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Mitt Romney counts on home-court advantage

Leaning hard on Michigan ties, and his father’s legacy

Mitt Romney’s father, pictured in an old political poster, was very much on the candidate’s mind as he campaigned in his home state of Michigan. Mitt Romney’s father, pictured in an old political poster, was very much on the candidate’s mind as he campaigned in his home state of Michigan. (GERALD HERBERT/ASSOCIATED PRESS)
By Michael Kranish and Matt Viser
Globe Staff / February 19, 2012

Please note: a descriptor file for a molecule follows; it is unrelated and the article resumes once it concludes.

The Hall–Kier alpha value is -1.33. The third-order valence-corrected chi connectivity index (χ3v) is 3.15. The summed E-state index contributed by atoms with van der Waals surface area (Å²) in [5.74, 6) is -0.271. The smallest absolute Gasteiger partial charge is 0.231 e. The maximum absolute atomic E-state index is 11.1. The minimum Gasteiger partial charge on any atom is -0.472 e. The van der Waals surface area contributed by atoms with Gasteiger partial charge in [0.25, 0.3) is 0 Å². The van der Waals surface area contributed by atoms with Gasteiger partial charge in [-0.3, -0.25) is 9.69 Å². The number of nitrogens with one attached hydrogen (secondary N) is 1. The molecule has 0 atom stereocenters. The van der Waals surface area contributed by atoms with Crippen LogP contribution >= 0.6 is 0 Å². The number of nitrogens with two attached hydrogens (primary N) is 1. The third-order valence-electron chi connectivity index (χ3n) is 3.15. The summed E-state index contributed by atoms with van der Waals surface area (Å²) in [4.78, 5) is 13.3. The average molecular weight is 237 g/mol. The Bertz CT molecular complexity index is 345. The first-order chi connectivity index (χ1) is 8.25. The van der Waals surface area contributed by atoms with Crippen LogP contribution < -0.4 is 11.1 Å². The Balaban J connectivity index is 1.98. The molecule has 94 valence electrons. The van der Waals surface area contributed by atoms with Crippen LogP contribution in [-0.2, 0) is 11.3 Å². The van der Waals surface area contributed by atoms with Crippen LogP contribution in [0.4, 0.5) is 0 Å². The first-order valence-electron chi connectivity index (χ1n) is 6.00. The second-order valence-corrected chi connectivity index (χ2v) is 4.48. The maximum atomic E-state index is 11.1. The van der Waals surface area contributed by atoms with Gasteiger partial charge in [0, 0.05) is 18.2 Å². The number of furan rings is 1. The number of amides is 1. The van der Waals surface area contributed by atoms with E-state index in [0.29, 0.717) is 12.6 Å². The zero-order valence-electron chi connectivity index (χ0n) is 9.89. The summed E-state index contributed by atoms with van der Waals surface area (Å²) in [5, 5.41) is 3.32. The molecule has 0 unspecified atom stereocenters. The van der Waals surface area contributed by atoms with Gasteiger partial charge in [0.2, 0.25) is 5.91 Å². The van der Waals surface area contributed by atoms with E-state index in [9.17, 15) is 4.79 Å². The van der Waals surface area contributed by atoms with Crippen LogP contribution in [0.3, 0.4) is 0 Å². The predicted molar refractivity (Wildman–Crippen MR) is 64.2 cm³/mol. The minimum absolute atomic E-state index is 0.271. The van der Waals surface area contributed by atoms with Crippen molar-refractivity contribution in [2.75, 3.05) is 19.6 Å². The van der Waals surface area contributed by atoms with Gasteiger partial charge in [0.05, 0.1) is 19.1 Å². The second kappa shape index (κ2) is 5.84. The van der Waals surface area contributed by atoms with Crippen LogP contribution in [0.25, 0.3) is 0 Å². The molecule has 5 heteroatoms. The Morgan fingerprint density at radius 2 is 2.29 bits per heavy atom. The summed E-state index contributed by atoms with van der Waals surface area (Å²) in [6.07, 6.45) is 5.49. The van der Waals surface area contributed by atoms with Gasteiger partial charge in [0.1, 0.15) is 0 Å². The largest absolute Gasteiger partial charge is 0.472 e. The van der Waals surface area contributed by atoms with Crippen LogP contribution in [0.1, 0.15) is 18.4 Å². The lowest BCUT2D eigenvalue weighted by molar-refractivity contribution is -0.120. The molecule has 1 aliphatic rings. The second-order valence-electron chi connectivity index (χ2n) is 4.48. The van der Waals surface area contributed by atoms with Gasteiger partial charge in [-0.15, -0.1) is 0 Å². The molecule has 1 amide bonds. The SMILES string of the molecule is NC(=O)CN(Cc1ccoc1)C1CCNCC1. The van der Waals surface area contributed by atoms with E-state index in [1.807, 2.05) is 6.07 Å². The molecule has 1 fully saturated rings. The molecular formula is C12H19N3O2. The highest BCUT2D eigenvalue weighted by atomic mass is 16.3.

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A loss in Michigan could be crippling, if not fatal, to Mitt Romney’s effort to fulfill his longtime ambition to be the Republican presidential nominee - and avoid repeating his father’s failure to win the White House. So Romney is pouring out the family memories, reminding voters about his father’s legacy, writing an op-ed for the Detroit News about how he is a “son of Detroit,’’ and flooding the airwaves with a television ad that recalls his trip with his dad to a local auto show. But as much as Mitt Romney declares his love for Michigan, the real question is whether Republican voters here will love him back.

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